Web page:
Measurement of a Cantilever Beam on a Machinery Vibration Trainer

The Iris M™ was used to collect data on a Machine Vibration Analysis Multi-Mode Trainer, Model MVAT6 by V-TEK Associates. The model was equipped with a Resonance Study beam and is driven by a ¼ HP PWM variable speed DC drive with a max speed of 3,400 RPM.1 The purpose was to analyze the mode shapes of the resonance study beam. This was done by measuring the displacement of each mode shape frequency at incremental distances from the clamped end of the beam. RDI’s Motion Amplification® software was used to show the mode shapes at particular frequencies while undergoing vibration.2 The trainer was operated at a speed of 2,082 RPM or 37.4 Hz. The beam length is 19.13 in (0.486m) and is marked at 1-inch increments starting from the supported end.

Figure 1


The movement of the vibrating cantilever beam can be determined from the Bernoulli-Euler Equation3

Setting the appropriate boundary conditions for a fixed-free beam, the natural frequencies can be determined to be as follows3:

The given beam is made of aluminum and has the following measured properties.

This gives the following theoretical natural frequencies of vibration for the cantilever beam based on measured properties.

These frequencies can now be compared to those measured from the resonance beam.


Measurements of the vertical motion of the beam were made at 1-inch increments along the length of the beam. Figure 2 shows the resonance study beam with the 1-inch spacing. Figure 3 shows the Motion Amplification® Analysis software with the boxes indicating the points of each measurement. A key point to using the Iris M system, especially in this scenario, is the ability to measure without attaching a contact sensor to the target. In this case, it is key that mass is not added to the system since the cantilever beam has such a small mass. Adding a contact sensor where the sensor is appreciable compared to the mass of the beam would fundamentally alter the dynamic properties of the beam as well as make it asymmetric. In this case, the Iris M is an ideal measurement tool. While the beam is modeled as a cantilever there is some expected deviation from a theoretical true cantilever setup, for example, the support structure having some vibration on the fixed end resulting in a less stiff structure, lowering frequencies.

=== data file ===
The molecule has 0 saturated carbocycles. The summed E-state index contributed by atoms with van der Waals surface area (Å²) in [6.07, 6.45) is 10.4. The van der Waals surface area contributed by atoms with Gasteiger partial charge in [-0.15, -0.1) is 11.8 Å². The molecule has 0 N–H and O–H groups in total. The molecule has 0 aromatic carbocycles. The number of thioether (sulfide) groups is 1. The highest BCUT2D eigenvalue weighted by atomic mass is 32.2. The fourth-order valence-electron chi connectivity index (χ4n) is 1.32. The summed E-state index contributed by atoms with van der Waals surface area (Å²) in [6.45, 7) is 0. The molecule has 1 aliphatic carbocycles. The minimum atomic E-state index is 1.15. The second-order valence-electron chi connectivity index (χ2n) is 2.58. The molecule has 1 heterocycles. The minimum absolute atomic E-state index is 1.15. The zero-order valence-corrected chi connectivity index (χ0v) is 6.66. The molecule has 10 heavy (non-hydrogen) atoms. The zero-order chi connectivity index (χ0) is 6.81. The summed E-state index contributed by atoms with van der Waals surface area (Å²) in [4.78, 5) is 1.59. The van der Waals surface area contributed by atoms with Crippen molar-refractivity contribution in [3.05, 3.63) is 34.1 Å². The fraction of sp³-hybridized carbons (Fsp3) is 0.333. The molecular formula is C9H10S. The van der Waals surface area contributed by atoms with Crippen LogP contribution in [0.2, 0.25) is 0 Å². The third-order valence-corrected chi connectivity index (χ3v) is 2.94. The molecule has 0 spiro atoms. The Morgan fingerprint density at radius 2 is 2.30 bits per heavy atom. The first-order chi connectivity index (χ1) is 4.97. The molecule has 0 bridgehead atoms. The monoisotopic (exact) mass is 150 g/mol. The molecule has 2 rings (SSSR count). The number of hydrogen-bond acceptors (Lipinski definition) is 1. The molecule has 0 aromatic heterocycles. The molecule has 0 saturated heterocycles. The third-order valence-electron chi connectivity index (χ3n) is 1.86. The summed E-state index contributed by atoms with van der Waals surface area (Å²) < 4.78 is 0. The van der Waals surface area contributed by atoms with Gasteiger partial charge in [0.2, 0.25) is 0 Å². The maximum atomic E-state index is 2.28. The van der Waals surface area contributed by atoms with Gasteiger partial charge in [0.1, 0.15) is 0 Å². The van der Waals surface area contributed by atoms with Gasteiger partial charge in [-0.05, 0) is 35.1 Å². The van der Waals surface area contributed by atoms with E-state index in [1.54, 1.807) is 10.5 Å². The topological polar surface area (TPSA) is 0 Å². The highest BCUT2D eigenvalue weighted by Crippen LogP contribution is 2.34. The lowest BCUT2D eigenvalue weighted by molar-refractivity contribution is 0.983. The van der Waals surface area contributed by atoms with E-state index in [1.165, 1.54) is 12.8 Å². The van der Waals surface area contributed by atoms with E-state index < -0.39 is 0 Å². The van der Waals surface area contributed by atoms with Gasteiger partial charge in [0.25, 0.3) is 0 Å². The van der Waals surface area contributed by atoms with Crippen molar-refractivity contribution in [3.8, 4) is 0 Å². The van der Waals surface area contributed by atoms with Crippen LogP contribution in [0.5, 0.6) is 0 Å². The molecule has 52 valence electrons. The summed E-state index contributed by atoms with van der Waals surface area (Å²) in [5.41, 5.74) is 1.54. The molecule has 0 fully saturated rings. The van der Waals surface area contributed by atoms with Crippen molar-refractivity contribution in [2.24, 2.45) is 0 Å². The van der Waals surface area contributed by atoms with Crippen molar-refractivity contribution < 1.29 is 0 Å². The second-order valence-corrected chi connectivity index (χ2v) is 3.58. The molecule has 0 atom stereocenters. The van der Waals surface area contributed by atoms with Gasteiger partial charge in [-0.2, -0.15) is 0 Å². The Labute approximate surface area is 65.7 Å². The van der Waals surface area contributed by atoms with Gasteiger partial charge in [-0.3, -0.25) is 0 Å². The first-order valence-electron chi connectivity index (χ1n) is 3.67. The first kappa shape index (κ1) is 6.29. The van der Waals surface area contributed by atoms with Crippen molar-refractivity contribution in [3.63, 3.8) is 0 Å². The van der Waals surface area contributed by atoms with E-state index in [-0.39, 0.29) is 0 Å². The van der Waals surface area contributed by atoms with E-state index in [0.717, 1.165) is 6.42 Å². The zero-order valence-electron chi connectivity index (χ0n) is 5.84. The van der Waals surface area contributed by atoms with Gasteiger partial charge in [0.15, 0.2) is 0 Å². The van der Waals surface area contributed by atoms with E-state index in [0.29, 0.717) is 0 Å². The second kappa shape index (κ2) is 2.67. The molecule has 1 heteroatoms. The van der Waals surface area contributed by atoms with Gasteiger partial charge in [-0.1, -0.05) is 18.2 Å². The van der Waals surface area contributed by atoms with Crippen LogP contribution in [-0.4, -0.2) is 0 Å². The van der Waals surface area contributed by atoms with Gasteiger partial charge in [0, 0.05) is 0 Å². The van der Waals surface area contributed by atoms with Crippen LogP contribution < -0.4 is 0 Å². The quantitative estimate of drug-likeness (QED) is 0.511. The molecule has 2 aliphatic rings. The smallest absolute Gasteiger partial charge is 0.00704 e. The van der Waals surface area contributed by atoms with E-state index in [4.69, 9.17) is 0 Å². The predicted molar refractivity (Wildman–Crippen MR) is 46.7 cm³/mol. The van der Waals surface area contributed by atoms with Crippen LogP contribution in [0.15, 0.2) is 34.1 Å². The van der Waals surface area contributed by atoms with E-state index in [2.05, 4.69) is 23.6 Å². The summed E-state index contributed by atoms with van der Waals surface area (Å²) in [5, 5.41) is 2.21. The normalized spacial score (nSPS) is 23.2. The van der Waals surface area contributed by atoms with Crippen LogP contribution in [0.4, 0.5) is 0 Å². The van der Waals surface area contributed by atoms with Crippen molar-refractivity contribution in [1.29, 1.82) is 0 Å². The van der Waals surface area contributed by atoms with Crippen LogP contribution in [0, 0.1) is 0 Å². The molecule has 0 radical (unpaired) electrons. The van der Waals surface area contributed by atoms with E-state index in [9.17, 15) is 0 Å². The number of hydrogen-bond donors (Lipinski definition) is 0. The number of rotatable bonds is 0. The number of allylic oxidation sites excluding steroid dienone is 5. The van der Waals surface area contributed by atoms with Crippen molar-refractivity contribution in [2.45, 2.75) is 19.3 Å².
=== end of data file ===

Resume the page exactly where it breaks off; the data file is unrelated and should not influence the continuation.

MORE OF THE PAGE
The motor was run at 2082 RPM or 37.4 Hz, slightly off the 2nd natural frequency, to excite the natural frequencies but not drive the beam at one particular resonance. All measurements were made while driving the motor at 2082 RPM.

Figure 2

Figure 3

The frequencies were identified in the spectrum as shown in Figure 4. These frequencies were also confirmed by analyzing the videos filtered at the respective frequencies and shown to behave in a manner consistent with the identified mode shape.2

Figure 4

The measured frequencies are:

This gives an error from the calculated values of 8.0%, 9.7%,  5.3% and 8.4% respectively. A source of error could result from the beam not be 100% fixed as the support structure for the beam vibrates as well.

The amplitudes for each of the frequencies were measured at each point along the bar. Those values are summarized in Table 1.


Table 1

The amplitudes can then be plotted to show the shapes of the bending modes. The measured values are shown plotted in Figure 5. They closely resemble the classical examples of modes shapes expected for a cantilever beam fixed on one end and free on another. Figure 6 shows an example of the first four bending modes from theoretical values.4 This is provided as a reference for comparison to the measured values showing the measured values to be in good agreement with the theoretical values.

Figure 5

Figure 6

  1. V-TEK ASSOCIATES MACHINE TRAINER. Available at: https://vtekassociates.com/Trainers.html. (Accessed: 17th July 2017)
  2. RDI Technologies. A Study of a Machinery Trainer.
  3. Structural Optimization of Cantilever Beam in Conjunction with Dynamic Analysis. ResearchGate Available at: https://www.researchgate.net/publication/273452232_Structural_Optimization_of_Cantilever_Beam_in_Conjunction_with_Dynamic_Analysis.
  4. Euler–Bernoulli beam theory. Wikipedia (2017).